Leafs Require Clear Direction

With news of Brian Burke’s dismissal fully digested, the watchful gaze of the hockey world turn on newly-appointed general manager Dave Nonis and the direction of the Toronto Maple Leafs.

Since his hiring in 2008, Burke had opted for a fast-track rebuild in an attempt to stockpile prospects and draft picks while competing for the playoffs every season. Evidently, his plan was foiled by missing the post-season four years in a row, and the Leafs don’t have an elite batch of prospects to show for it.

I’d be amiss, however, not to acknowledge the decent core and (to a lesser extent) prospect pool Burke has managed to assemble.

Nazem Kadri, Morgan Rielly and Jake Gardiner (although with one season under his belt, he’s no longer a prospect) highlight the youth that could play significant roles in the future, with players like Matt Frattin and Stuart Percy likely to serve as depth players. Phil Kessel, Dion Phaneuf, Mikhail Grabovski and potentially Joffrey Lupul and James van Riemsdyk provide the Leafs with a decent core to build around.

With players like Phaneuf, Kessel and Grabovski in their mid to late-twenties, however, the Leafs are at a critical stage. Nonis declared in his press conference that the Leafs would not do a complete rebuild and instead add pieces to build upon the current core, but not at the expense of youth. Until he executes a few moves, it’s difficult to determine a clear depiction on his vision of the Leafs. While Burke was adamant on the Leafs not making the playoffs just to get decimated in the first round, Nonis may have a different view.

The potential acquisition of Roberto Luongo could be the trade that defines the Nonis era. Upon goalie coach Francois Allaire’s departure this summer, he stated that the Leafs would be a playoff team if they were to add a proven goaltender between the pipes. Well, Nonis now has that opportunity with Burke out the door, but he should tread carefully.

If Nonis is true to his word, the Leafs won’t relinquish young assets for Luongo, and for the sake of the team’s future, hopefully that’s the truth. A goaltender of Luongo’s caliber would no doubt increase the Leafs’ chances at a playoff berth, mostly due to the fact that he’d be able to cover for the spotty defense. But trading any of Rielly, Kadri or Gardiner would likely prove to be a colossal mistake. The Leafs don’t have the luxury of relinquishing young assets to become a contender, nor have they addressed their many needs (number-one center, number-two defenseman, number-one goaltender, etc.) to make a deep playoff run.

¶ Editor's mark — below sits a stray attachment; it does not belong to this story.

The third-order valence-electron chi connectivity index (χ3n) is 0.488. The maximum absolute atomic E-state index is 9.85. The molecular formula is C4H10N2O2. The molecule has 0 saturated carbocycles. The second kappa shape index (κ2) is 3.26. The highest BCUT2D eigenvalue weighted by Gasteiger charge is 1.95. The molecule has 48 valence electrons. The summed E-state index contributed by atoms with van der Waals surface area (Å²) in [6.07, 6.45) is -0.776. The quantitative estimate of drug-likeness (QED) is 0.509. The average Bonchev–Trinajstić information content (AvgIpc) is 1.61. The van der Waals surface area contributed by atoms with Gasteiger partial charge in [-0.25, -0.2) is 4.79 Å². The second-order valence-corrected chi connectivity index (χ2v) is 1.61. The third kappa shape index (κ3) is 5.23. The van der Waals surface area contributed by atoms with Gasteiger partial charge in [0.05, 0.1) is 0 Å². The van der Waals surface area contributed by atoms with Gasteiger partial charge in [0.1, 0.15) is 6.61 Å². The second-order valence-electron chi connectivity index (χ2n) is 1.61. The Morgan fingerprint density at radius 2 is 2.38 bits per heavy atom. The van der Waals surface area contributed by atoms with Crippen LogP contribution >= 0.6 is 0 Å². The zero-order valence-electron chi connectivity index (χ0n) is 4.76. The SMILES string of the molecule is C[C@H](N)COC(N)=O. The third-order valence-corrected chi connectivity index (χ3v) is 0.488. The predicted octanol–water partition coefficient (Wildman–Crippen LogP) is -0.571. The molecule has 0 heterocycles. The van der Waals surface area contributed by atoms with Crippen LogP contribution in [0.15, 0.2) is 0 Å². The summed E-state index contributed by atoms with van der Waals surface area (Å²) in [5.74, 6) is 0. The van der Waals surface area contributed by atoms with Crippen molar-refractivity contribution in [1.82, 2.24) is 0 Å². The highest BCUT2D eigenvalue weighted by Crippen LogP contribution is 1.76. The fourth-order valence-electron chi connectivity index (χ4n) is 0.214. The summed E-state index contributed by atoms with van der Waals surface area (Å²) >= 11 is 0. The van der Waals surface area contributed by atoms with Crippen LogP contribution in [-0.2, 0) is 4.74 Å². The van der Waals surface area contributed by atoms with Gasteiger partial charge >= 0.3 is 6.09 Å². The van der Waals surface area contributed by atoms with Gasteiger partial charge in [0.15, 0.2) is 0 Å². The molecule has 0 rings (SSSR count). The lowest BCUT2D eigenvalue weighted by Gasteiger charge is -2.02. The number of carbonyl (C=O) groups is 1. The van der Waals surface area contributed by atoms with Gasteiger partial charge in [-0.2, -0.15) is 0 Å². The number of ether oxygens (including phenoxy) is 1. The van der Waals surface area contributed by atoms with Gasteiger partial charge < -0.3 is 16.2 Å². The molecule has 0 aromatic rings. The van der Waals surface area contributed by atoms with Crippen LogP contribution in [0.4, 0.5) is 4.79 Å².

It is this dreaded middle ground that the Leafs continue to follow, mostly due to the Kessel trade. If Burke’s four years at the helm proved anything, it’s that a fast-track rebuild simply doesn’t work. Leafs fans have endured years of sub-par teams so I’m not sure why it’s such a wild suggestion that they endure a complete rebuild. Pertaining to Luongo, the Canucks have little leverage so it’s unlikely the Leafs will have to pay a considerable price in the form of prospects and/or draft picks.

But alas, this is the state of the Leafs. While adding to the current core may ultimately prove futile, at least it's a clear direction as opposed to wandering without an identity.

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